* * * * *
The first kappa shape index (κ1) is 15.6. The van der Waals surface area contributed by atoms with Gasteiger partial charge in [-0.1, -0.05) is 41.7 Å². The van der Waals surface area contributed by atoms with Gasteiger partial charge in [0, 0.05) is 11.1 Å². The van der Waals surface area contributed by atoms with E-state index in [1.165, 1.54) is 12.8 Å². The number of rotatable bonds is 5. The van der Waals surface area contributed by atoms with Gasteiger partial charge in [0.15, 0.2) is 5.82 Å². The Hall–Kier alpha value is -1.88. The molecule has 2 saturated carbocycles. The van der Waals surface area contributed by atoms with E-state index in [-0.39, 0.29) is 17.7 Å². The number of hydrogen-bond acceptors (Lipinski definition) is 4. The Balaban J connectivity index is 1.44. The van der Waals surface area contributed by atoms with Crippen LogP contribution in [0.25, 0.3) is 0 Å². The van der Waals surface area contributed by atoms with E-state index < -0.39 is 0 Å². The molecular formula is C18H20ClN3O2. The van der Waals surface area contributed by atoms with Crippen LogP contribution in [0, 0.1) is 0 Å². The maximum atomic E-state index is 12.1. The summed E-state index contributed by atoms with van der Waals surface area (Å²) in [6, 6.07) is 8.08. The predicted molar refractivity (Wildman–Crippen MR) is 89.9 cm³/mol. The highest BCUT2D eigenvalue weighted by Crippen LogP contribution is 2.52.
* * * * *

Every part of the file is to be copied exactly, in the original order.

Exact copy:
The first kappa shape index (κ1) is 15.6. The van der Waals surface area contributed by atoms with Gasteiger partial charge in [-0.1, -0.05) is 41.7 Å². The van der Waals surface area contributed by atoms with Gasteiger partial charge in [0, 0.05) is 11.1 Å². The van der Waals surface area contributed by atoms with E-state index in [1.165, 1.54) is 12.8 Å². The number of rotatable bonds is 5. The van der Waals surface area contributed by atoms with Gasteiger partial charge in [0.15, 0.2) is 5.82 Å². The Hall–Kier alpha value is -1.88. The molecule has 2 saturated carbocycles. The van der Waals surface area contributed by atoms with E-state index in [-0.39, 0.29) is 17.7 Å². The number of hydrogen-bond acceptors (Lipinski definition) is 4. The Balaban J connectivity index is 1.44. The van der Waals surface area contributed by atoms with Crippen LogP contribution in [0.25, 0.3) is 0 Å². The van der Waals surface area contributed by atoms with E-state index < -0.39 is 0 Å². The molecular formula is C18H20ClN3O2. The van der Waals surface area contributed by atoms with Crippen LogP contribution in [0, 0.1) is 0 Å². The maximum atomic E-state index is 12.1. The summed E-state index contributed by atoms with van der Waals surface area (Å²) in [6, 6.07) is 8.08. The predicted molar refractivity (Wildman–Crippen MR) is 89.9 cm³/mol. The highest BCUT2D eigenvalue weighted by Crippen LogP contribution is 2.52.